The is taking a stand against a group of bills heading through the Legislature, all of which they say could “cripple” local school districts, including Birmingham.
At its meeting Tuesday, the school board voted for a resolution symbolically opposing what is being called the Parent Empowerment Education Reform Package, or Senate Bills 618-624.
“These (bills) are not necessarily in the best interest of all students in Michigan,” said board member Geri Rinschler.
The bills are:
- SB 618: Eliminates the cap on charter schools in Michigan
- SB 619: Eliminates the cap on cyber schools in Michigan
- SB 620: Stipulates that if 51 percent of the parents or 51 percent of the teachers in a public school district sign a petition, the school can be converted into a charter school
- SB 621: Eases restrictions on non-public school students taking public school courses
- SB 622: Repeals restrictions on non-public school students taking college courses
- SB 623: Repeals restrictions on non-public school students taking career school courses
- SB 624: Requires that all Michigan districts participate in the Schools of Choice program
According to the resolution approved by the board, these bills “have the potential to further erode enrollment and funding provided by local communities” and “eliminate the local community’s authority … to make financial and other decisions at the local level.”
The bills are currently on a fast track through the Republican-controlled Legislature, where the state Senate passed them Oct. 27. The bills are now before the state House for consideration.
School board members specifically took issue with the bills eliminating the caps on cyber and charter schools, as well as the bill requiring schools to participate in Schools of Choice.
Board members agreed that forcing Birmingham to participate in Schools of Choice could have negative repercussions in coming years. The Schools of Choice program requires public schools to enroll nonresident students.
Trustee Robert Lawrence said Schools of Choice is “inherently unfair,” and Trustee Michael Fenberg noted that if Birmingham is compelled to participate, it may have to accept students in its classrooms but not receive any additional funds to educate them.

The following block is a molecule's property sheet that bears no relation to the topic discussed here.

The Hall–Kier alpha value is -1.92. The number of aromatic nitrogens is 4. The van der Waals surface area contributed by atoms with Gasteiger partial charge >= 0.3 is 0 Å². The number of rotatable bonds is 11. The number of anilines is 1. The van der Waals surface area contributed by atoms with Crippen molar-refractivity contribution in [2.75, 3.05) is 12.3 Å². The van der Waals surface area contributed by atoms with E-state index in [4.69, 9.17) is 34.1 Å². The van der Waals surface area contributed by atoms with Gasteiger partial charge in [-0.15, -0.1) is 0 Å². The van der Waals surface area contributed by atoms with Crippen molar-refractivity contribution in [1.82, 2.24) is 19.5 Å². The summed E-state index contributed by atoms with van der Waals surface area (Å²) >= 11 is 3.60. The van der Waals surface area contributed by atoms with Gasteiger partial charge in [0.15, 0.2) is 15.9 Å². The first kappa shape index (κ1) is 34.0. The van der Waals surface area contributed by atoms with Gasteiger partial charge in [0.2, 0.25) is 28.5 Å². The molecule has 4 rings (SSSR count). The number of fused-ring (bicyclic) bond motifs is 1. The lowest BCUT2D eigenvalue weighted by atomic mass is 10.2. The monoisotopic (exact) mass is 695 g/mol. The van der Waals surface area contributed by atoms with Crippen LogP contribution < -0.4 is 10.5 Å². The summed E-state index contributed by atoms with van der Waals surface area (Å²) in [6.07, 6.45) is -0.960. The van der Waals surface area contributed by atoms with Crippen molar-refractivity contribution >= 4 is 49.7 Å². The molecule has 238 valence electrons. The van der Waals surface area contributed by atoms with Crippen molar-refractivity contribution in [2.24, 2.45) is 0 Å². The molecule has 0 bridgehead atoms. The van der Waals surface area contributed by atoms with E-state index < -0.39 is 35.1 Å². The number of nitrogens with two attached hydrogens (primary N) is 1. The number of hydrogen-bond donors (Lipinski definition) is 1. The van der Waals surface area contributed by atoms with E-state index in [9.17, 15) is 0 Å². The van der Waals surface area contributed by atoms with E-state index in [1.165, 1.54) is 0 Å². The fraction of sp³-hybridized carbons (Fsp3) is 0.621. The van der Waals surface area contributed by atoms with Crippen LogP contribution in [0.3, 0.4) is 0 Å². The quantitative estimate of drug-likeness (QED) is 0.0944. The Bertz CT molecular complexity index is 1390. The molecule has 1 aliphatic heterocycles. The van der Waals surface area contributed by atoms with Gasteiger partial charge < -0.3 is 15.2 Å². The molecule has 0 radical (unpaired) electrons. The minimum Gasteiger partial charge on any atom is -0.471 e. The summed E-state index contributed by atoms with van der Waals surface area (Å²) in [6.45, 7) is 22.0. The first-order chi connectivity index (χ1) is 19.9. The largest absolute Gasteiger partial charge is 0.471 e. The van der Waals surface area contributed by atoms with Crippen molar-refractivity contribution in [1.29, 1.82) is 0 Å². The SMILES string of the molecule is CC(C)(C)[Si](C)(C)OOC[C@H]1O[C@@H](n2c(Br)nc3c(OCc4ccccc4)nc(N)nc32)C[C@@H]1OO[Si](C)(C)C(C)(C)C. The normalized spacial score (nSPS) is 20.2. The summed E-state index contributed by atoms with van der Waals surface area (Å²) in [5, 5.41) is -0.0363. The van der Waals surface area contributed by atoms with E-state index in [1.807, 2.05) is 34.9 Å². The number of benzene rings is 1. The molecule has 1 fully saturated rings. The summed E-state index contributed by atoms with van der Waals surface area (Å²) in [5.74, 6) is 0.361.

Trustee Lori Soifer said she is fundamentally opposed to putting public funds toward charter and cyber schools, both of which, she said, don’t necessarily have to follow the state curriculum or have to disclose their financial records, as public school districts do.
“I am fundamentally opposed to the use of public funds going toward charters who don’t have to play by the same rules,” she said.
Superintendent David Larson echoed many of the trustees’ sentiments, stressing that public dollars should be put toward public schools. Charter and cyber schools don’t have the same levels of accountability and oversight, he said, and the research on charters is “suspect.”
Trustee Steve Scheidt said the state is rushing into passing these bills, noting that the data aren't there to back these decisions. Still, the bills are creatively packaged, Scheidt said, and certainly sound like a good thing.
“Who wouldn’t vote for parent empowerment?” Scheidt said. “But this is certainly not good for public schools.”
The board's vote was 5-0 in favor of the resolution, with Trustees Chris Conti and Lawrence abstaining. Both said they didn’t want to vote until they read each bill in full, with Lawrence noting that all six bills aren’t targeted toward districts like Birmingham. Both Lawrence and Conti are running for re-election Tuesday.